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Providing for the fluoridation of Connecticut's public water supply has been the health policy in the state for nearly 50 years and has been universally accepted as a safe and inexpensive method of preventing tooth decay for longer than that.
The Center for Disease Control lists the contribution of fluoride to the nationwide decline in tooth decay as one of the 10 greatest health successes in the 20th century.
Water fluoridation has saved residents of the United States nearly $40 billion in dental costs in the past 50 years and the Connecticut Public Health Department reports the lifetime cost to an individual for fluoridation is lower than the cost of treating a single cavity.
Sen. Joseph Markley has tried to save us from all of that government intrusion.
The Southington Republican is thinking about reintroducing a bill next session to ban fluoride from public drinking water because it adds an extra expense to already straitened town budgets. He believes government shouldn't mandate taking medicine of any kind.
It's estimated that 91 percent of Connecticut residents drink fluoridated water provided by companies with more than 20,000 customers, as required by the law. The others use wells or are served by numerous small companies, like the Jewett City Water Co., which has 1,800 customers. Sherry Fifield, a customer sales representative, said her company has preferred to avoid the expense of "adding one more thing to the water."
That's their choice as a small utility, albeit a poor one.
Sen. Markley's bill banning fluoride for the 91 percent went nowhere in the last session and before deciding about next year, he held an informal hearing at the Capitol in late June. He said he intended to air the views of both sides of a debate that has been dormant in Connecticut for more than half a century. Only one side showed up.
Paul Connet, a retired chemistry professor and an ardent foe of fluoridation, spoke before a small group that included a woman from Bristol who told the Hartford Courant she's been buying bottled water for her pets for 50 years in order to protect them from fluoride poisoning.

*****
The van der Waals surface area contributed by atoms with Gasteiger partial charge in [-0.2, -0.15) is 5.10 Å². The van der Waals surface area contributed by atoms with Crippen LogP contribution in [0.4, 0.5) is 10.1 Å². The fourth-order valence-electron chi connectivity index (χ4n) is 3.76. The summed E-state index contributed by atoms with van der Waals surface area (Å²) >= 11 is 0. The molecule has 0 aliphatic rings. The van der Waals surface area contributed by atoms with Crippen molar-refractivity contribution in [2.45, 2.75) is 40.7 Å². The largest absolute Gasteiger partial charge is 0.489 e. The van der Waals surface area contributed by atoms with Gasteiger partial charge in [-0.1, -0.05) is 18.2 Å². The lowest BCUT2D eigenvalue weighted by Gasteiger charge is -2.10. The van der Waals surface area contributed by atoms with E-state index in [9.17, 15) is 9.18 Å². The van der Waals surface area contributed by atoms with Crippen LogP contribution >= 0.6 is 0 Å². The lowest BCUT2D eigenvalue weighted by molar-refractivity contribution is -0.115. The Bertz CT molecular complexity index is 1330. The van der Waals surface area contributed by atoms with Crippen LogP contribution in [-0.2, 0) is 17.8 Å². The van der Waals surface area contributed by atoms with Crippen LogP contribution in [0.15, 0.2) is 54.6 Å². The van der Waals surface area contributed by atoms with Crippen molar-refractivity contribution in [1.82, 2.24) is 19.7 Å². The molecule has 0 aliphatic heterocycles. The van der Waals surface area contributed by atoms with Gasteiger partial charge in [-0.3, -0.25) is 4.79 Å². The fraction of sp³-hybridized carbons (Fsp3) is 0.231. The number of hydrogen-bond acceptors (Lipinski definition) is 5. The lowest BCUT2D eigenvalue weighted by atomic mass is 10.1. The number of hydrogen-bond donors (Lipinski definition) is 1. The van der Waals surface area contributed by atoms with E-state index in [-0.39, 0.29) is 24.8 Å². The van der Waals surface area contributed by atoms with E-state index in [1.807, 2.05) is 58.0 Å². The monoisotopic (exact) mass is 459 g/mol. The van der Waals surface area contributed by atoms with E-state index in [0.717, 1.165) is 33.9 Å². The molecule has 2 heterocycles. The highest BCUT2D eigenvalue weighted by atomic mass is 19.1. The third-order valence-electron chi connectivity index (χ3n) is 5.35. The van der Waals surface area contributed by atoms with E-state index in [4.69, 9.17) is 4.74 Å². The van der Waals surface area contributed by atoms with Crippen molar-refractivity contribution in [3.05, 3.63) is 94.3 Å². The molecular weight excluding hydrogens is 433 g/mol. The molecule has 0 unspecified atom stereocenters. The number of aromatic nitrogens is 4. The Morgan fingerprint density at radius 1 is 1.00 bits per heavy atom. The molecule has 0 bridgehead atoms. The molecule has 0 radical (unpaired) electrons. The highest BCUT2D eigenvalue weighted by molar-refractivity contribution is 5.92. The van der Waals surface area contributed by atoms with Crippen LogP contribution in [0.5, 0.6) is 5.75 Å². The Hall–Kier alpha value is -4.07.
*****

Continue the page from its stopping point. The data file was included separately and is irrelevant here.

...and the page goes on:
Dr. Connett spoke of studies suggesting fluoride damages bones and tooth enamel and may even lower the IQs of babies. He bolstered Sen. Markley's opposition to government fluoridation, saying individuals should determine whether they should buy and use fluoride, just like any other medicine.
Absent from the hearing were representatives of the Connecticut State Dental Association, which had accepted the senator's invitation but then backed out when they learned Dr. Connett was going to be there.
"We're very interested in getting the information and history and the science of fluoride out to the people," said Dr. Mark Desrosiers, president of the dental association, which strongly endorses fluoridation. "But we wanted to avoid emotional debates and sensationalism. We just didn't want any part in that."
Sen. Markley, the only avowed Tea Party member in the General Assembly, had also introduced a failed bill that would have banned businesses like hospitals and food handlers from requiring their employees to have flu shots. His position appears to be more anti-government mandates than anti-science and after the hearing, he admitted to having some second thoughts about submitting his bill again.
Telling the online CT News Junkie that he was not ready to judge fluoride despite its long-term recognition as effective and safe, the senator said he did feel the hearing reinforced his view that the state shouldn't require fluoride in public drinking water. But he indicated he would have to see more interest from fellow lawmakers before introducing the legislation again.
We urge the senator's Republican colleagues to discourage Sen. Markley and thereby avoid adding fluorides to the party's growing anti-science reputation. There has been enough of that from extremists opposing settled science like evolution, being against vaccinations for school children and debunking global warming over the protests of moderates like Mitt Romney, Jon Huntsman and Tim Pawlenty, among others.
Mr. Markley's bill would only serve to enhance that unfortunate image.
The editorial board is composed of the publisher and four journalists of varied editing and reporting backgrounds. The board's discussions and information gained from its meetings with political, civic, and business leaders drive the institutional voice of The Day, as expressed in its editorials. The editorial department operates separately from the newsroom.